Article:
The 300 Acres Project sprung from the recent Google Earth Outreach/Indigenous Mapping Summit at Google headquarters in Mountain View. I (Natalie Villalobos) participated by helping with logistics, and brainstorming “ice-breakers” and curriculum with the Google Earth Outreach staff. I took this effort on as a volunteer project on top of my full-time position as Community Manager for Google Sidewiki.
I met many amazing indigenous people from all over the world – but one story stuck with me. It was that of Flavio Santi, the Shuar/Quichua healer and leader of the Amazanga people in attendance from the far-reaches of Puyo, Ecuador. He gave a captivating talk with poignant analogies that gently inspired the hearts of everyone that listened to him. I was so taken by his story that it led me to the question – What can I do?
His goal – purchase 300 acres of ancestral land that was taken from the Amazanga people…and do it in 30 days or less. It’s not that he threw out this gauntlet to see if we could achieve it. He and his people only have 30 days to make this happen. Building on the amazing ground work already in place, I decided to put my Web 2.0 skillset to the task.
Update: We were granted an extension! We now have until May 5th to raise the funds, with a $3,000 penalty. Our new goal – $73,000!
So, I hired a dear friend to be the web developer and nudged my talented boyfriend to be the graphic designer, and with some fairy dust and a lot of support I took on the lead as content director for this website. And, here we are – less than a week later from when I heard the touching tale of the indigenous people being encroached on by developers, land investors, and the industrial world-at-large. My plan – tell everyone I can get a hold of that WE CAN SAVE THE RAINFOREST IN 30 DAYS.
When you look at the big picture – we’re actually protecting ancient wisdom and cultures while combating the globalization that leads to the destruction of our precious resources.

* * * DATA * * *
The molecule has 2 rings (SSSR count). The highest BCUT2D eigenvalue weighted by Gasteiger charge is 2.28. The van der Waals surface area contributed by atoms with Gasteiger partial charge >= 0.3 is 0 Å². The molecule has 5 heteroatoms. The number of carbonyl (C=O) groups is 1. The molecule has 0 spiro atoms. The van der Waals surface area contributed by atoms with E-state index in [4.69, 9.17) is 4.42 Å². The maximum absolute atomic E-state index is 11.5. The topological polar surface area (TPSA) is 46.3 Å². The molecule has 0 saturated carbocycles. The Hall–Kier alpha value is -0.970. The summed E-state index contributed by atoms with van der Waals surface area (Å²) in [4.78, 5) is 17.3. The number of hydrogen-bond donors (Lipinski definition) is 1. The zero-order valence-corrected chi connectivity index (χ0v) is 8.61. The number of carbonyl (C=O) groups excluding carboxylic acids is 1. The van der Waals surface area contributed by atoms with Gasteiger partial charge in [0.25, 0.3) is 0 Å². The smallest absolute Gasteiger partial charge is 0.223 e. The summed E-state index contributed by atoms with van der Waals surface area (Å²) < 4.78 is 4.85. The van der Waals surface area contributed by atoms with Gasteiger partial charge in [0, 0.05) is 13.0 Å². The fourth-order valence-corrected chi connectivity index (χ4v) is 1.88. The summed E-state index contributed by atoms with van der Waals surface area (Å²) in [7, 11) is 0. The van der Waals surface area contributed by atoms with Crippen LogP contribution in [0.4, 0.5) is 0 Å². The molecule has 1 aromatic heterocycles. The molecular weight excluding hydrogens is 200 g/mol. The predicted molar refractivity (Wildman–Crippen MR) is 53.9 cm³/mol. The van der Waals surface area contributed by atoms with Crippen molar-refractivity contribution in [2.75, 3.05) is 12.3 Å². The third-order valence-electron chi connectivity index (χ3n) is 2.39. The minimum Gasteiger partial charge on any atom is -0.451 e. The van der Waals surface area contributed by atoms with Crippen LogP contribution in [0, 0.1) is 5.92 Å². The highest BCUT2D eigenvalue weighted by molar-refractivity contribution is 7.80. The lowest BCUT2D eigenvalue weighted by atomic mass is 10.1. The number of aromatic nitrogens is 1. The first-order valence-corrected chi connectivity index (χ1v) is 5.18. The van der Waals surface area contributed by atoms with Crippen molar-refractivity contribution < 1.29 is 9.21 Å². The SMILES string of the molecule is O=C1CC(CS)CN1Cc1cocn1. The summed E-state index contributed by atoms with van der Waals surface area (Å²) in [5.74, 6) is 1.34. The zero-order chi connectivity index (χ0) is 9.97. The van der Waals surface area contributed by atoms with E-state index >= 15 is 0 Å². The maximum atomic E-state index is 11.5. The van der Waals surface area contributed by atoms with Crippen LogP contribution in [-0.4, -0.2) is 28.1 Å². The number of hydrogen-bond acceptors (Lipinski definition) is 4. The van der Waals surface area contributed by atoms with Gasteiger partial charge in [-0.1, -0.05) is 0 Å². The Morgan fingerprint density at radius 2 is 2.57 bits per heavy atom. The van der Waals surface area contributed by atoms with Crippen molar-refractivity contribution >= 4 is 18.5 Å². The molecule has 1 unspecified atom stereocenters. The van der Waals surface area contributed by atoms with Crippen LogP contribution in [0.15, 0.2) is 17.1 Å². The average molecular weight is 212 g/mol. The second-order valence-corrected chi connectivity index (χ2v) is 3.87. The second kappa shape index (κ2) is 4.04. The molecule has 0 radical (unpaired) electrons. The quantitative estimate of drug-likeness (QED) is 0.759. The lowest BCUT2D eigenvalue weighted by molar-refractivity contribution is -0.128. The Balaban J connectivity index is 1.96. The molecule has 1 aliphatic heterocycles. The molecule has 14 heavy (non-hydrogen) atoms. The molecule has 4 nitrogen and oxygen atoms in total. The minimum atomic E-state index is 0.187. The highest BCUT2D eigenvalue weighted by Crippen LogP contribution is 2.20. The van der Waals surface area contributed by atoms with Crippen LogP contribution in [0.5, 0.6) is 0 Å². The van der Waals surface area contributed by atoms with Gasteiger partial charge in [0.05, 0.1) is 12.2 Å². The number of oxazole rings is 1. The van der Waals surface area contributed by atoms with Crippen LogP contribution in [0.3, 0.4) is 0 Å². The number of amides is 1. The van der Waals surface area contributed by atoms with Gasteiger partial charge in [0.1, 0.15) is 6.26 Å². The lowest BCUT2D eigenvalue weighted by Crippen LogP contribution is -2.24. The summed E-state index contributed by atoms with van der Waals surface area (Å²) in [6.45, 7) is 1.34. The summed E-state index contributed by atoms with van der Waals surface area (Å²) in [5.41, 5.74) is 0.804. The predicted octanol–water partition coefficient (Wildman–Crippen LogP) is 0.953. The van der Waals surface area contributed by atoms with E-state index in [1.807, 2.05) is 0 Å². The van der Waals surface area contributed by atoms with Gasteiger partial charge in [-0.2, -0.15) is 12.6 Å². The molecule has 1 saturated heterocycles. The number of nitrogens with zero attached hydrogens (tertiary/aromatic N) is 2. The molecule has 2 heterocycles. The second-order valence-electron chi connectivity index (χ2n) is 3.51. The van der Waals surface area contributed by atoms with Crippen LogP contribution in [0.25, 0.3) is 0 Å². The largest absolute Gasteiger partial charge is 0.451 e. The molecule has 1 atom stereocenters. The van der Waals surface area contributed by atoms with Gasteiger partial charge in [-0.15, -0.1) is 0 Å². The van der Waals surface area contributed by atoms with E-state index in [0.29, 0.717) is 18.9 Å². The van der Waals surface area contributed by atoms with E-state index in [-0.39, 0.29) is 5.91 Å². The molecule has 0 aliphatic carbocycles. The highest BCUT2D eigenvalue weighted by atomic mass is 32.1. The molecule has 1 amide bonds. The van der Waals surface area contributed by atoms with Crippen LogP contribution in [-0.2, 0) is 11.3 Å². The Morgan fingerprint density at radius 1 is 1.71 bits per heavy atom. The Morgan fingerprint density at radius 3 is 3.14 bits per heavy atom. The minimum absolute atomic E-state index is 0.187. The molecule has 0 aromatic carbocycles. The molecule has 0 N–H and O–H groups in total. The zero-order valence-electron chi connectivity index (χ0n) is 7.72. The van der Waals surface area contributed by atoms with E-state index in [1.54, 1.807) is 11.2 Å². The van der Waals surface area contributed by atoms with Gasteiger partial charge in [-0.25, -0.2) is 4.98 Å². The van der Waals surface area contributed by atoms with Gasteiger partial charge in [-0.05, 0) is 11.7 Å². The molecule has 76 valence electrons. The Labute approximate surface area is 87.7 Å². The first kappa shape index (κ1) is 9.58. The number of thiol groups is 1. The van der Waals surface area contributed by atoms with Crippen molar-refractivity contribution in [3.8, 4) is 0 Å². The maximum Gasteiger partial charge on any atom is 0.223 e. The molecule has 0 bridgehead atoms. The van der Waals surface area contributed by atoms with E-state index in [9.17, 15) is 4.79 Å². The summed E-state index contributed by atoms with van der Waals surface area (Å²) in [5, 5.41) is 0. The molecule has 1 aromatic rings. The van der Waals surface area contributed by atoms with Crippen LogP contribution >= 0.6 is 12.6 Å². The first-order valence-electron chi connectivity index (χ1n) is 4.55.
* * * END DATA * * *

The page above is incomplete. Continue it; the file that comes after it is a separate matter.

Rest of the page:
Consider yourself a “bioneer” by giving your contribution to the Amazanga people. And for those that are on Facebook playing Farmville – try this one on for size. We’re making Farmville a reality, and we’re making it global!
Words from the Amazanga community of the northern Amazon:
We are all guardians of the earth, not owners of her. It is time to reconnect with nature and return to a consciousness of natural balance with pachamama, mother nature. We are all caretakers, protectors of our forests, our mother earth.
By saving this land we can protect its sacred waterfalls, the water that flows from the ground there, the trees, the eternal forest of the children.
The Amazon jungle is being destroyed, as are many beautiful places around the world. It is time for unity, for us all to come together to protect our mother earth. Let us all unite in our love for the earth and protect her with all our hearts.
We unite with spiritual consciousness, natural consciousness, cultural consciousness.
Sumak causay, sumak allpa; vida, tierra sin mal: life, earth without harm.
With many thanks,
The Amazanga community of the Quichua nation, Puyo, Ecuador